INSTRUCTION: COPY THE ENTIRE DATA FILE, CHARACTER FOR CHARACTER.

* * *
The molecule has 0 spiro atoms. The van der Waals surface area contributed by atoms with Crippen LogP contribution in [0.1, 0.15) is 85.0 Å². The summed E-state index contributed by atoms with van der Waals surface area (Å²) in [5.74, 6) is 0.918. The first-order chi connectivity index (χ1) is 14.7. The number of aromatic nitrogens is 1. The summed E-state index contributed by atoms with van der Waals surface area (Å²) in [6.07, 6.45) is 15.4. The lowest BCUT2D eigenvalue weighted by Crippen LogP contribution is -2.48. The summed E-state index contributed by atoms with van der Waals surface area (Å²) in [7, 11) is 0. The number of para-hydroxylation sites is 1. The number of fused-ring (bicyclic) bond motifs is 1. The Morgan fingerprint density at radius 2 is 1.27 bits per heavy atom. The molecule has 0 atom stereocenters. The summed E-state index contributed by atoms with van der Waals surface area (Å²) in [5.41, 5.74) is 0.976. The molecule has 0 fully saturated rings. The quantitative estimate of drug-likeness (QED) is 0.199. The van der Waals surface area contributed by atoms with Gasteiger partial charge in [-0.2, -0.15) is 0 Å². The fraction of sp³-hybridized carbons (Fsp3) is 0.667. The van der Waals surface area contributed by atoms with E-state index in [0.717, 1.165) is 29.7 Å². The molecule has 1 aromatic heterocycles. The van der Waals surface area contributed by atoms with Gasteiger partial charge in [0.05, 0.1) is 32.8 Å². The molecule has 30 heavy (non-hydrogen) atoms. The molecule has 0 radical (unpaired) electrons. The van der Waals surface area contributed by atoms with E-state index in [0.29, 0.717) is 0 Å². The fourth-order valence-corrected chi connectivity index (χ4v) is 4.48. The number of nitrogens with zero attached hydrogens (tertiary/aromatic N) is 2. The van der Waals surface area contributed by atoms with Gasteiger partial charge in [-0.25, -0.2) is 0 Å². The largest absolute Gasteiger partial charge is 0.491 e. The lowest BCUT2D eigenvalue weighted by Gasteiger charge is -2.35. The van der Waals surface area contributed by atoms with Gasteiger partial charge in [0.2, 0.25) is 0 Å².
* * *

The molecule has 0 spiro atoms. The van der Waals surface area contributed by atoms with Crippen LogP contribution in [0.1, 0.15) is 85.0 Å². The summed E-state index contributed by atoms with van der Waals surface area (Å²) in [5.74, 6) is 0.918. The first-order chi connectivity index (χ1) is 14.7. The number of aromatic nitrogens is 1. The summed E-state index contributed by atoms with van der Waals surface area (Å²) in [6.07, 6.45) is 15.4. The lowest BCUT2D eigenvalue weighted by Crippen LogP contribution is -2.48. The summed E-state index contributed by atoms with van der Waals surface area (Å²) in [7, 11) is 0. The number of para-hydroxylation sites is 1. The number of fused-ring (bicyclic) bond motifs is 1. The Morgan fingerprint density at radius 2 is 1.27 bits per heavy atom. The molecule has 0 atom stereocenters. The summed E-state index contributed by atoms with van der Waals surface area (Å²) in [5.41, 5.74) is 0.976. The molecule has 0 fully saturated rings. The quantitative estimate of drug-likeness (QED) is 0.199. The van der Waals surface area contributed by atoms with Gasteiger partial charge in [-0.2, -0.15) is 0 Å². The fraction of sp³-hybridized carbons (Fsp3) is 0.667. The van der Waals surface area contributed by atoms with E-state index in [0.717, 1.165) is 29.7 Å². The molecule has 1 aromatic heterocycles. The van der Waals surface area contributed by atoms with Gasteiger partial charge in [0.05, 0.1) is 32.8 Å². The molecule has 30 heavy (non-hydrogen) atoms. The molecule has 0 radical (unpaired) electrons. The van der Waals surface area contributed by atoms with E-state index in [0.29, 0.717) is 0 Å². The fourth-order valence-corrected chi connectivity index (χ4v) is 4.48. The number of nitrogens with zero attached hydrogens (tertiary/aromatic N) is 2. The van der Waals surface area contributed by atoms with Gasteiger partial charge in [-0.25, -0.2) is 0 Å². The largest absolute Gasteiger partial charge is 0.491 e. The lowest BCUT2D eigenvalue weighted by Gasteiger charge is -2.35. The van der Waals surface area contributed by atoms with Gasteiger partial charge in [0.2, 0.25) is 0 Å².